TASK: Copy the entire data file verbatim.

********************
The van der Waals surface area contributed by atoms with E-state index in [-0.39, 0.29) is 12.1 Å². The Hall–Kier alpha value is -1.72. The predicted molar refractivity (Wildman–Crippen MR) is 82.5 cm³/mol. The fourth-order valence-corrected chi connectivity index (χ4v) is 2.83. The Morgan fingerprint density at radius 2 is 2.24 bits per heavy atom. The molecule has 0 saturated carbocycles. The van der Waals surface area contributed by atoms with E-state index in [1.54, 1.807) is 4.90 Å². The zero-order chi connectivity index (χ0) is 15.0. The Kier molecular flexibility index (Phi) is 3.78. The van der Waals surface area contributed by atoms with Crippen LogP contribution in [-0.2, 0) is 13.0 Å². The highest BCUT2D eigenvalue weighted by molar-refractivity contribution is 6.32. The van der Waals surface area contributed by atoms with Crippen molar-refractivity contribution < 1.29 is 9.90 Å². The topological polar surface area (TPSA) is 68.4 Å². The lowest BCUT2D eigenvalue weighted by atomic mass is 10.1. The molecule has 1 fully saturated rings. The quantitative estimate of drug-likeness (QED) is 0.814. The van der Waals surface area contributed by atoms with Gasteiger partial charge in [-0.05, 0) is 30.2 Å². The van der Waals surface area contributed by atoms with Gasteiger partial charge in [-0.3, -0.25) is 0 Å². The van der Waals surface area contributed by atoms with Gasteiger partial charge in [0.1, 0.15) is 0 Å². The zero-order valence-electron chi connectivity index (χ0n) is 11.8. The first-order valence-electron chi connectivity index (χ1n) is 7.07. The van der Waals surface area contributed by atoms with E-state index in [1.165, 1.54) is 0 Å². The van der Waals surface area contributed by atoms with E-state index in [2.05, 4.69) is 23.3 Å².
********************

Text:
The van der Waals surface area contributed by atoms with E-state index in [-0.39, 0.29) is 12.1 Å². The Hall–Kier alpha value is -1.72. The predicted molar refractivity (Wildman–Crippen MR) is 82.5 cm³/mol. The fourth-order valence-corrected chi connectivity index (χ4v) is 2.83. The Morgan fingerprint density at radius 2 is 2.24 bits per heavy atom. The molecule has 0 saturated carbocycles. The van der Waals surface area contributed by atoms with E-state index in [1.54, 1.807) is 4.90 Å². The zero-order chi connectivity index (χ0) is 15.0. The Kier molecular flexibility index (Phi) is 3.78. The van der Waals surface area contributed by atoms with Crippen LogP contribution in [-0.2, 0) is 13.0 Å². The highest BCUT2D eigenvalue weighted by molar-refractivity contribution is 6.32. The van der Waals surface area contributed by atoms with Crippen molar-refractivity contribution < 1.29 is 9.90 Å². The topological polar surface area (TPSA) is 68.4 Å². The lowest BCUT2D eigenvalue weighted by atomic mass is 10.1. The molecule has 1 fully saturated rings. The quantitative estimate of drug-likeness (QED) is 0.814. The van der Waals surface area contributed by atoms with Gasteiger partial charge in [-0.05, 0) is 30.2 Å². The van der Waals surface area contributed by atoms with Gasteiger partial charge in [-0.3, -0.25) is 0 Å². The van der Waals surface area contributed by atoms with Gasteiger partial charge in [0.1, 0.15) is 0 Å². The zero-order valence-electron chi connectivity index (χ0n) is 11.8. The first-order valence-electron chi connectivity index (χ1n) is 7.07. The van der Waals surface area contributed by atoms with E-state index in [1.165, 1.54) is 0 Å². The van der Waals surface area contributed by atoms with E-state index in [2.05, 4.69) is 23.3 Å².